Sunday, November 22, 2009

Tui, Cathedral and Strawberries

Yesterday I was delighted as a tui settled in the abutilon, the long tongue seeking nectar in the flowers. The bird’s balance was amazing. It was so close that the sheen of its feathers was striking and as usual that tuft of white feathers at the throat was eye-catching. No wonder the early English settlers called it the parson bird.

The site for last night’s Antiques Roadshow was Wells Cathedral. Anne and I visited it in 1994 while holidaying around England, indeed we went to evensong. We’d spent the day exploring the Somerset countryside but I wished we’d gone to the cathedral earlier – it’s very unique. And very old. Built mainly between 1184 and 1239 it has survived remarkably well. The vista on the west side is striking – from a distance the medieval figures merge into a symetric symphony. White swans on the moat around the Bishop’s palace added the final touch. In the transept is an astronomical clock – in the 19th century the old machinery was replaced, but the medieval face was retained. The dial presents a geocentric view of the universe, the sun and moon circling around the earth.

The white strawberries we brought with us are being choked out by the violets I planted when we arrived. There’s history in these strawberries. When we arrived at Farm Rd there was a little group of what I thought were small mountain strawberries. I’d seen them in the fields in the French massif. But I kept waiting for the white fruit to ripen. They didn’t. But self-sown strawberries kept appearing all round the section. Then one day mother-in-law pointed out that they were supposed to be eaten white. They were a different breed from the one that I thought they were. Ripe, they were delectable – even more strawberry flavoured than strawberries. For several years we’d been missing out on this luxury. After that we enjoyed this taste every summer. The ones in the veggie patch grew well on the ample amount of sheep manure I’d dug in.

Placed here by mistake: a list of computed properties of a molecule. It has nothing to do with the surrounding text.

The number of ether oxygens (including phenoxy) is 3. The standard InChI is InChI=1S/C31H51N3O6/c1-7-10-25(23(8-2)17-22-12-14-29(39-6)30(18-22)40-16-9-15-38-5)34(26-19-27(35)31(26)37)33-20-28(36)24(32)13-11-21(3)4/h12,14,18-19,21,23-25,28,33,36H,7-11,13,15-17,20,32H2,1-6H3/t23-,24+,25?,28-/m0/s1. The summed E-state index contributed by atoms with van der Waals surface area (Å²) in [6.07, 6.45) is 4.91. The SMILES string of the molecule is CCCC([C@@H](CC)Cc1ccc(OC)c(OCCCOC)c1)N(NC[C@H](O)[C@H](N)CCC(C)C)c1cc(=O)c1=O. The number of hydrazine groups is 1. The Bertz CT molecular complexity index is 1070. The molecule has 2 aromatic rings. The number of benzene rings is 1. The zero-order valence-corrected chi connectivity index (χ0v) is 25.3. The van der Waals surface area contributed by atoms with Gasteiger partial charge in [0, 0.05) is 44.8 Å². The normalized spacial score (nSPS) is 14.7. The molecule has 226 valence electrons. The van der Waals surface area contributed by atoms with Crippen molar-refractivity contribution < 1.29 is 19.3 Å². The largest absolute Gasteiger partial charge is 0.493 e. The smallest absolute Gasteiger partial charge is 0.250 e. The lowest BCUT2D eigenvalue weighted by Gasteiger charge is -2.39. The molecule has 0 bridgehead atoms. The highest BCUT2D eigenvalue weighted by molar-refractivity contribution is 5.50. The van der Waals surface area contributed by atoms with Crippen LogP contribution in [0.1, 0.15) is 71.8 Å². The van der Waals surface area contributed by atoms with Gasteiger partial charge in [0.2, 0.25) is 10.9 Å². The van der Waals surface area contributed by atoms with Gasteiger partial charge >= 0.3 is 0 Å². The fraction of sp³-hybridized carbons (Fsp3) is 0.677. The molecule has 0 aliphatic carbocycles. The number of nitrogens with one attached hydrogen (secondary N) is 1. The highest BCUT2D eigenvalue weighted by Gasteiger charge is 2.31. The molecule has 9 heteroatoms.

Strawberries are members of the rose family. Archaeology shows pre-historic people ate wild strawberries. They were not an important food – collection would have been too laborious. The Romans didn’t cultivate them though Virgil warned of the danger of children searching for them in the fields because of adders and Ovid has a love-sick swain offering a small cottage beside which his beloved can “gather the soft strawberries growing beneath the woodland shade.”

Strawberries were cultivated and traded in Chile and Peru before the Spanish explorers arrived. We don’t know for how long, but it was probably before it began in Europe. Certainly, it was not till the 1300’s that the French began cultivating the little woodland strawberry, much smaller than its South American counterpart. The English followed suit. In I534 Henry VIII’s expense list has ten shillings for a pottle of strawberries. Thomas Tusser in his Five Hundred Points of Good Husbandry, (1557) wrote under the month September
Wife, into the garden and set me a plot
With strawberry roots, the best to be got:
Such growing abroad among thorns in the wood,
Well chosen and picked, prove excellent good.

Early in the 17th century F. virginiana was introduced into Europe from North East America. They were much larger berries than the European ones. Indeed the Indians grew them and used them in many dishes including mixing them with meale to make strawberry bread. It was not till the 19th century that the white settlers there began cultivating them, they were so plentiful in the wild. In early 18th century another strawberry breed was introduced into Europe from Chile. The hybridisation of these two American berries formed the basis of today’s modern, big-fruited strawberry. I eat bigger, tastier strawberries than Henry V111 did thanks to French horticulturalists and their successors.

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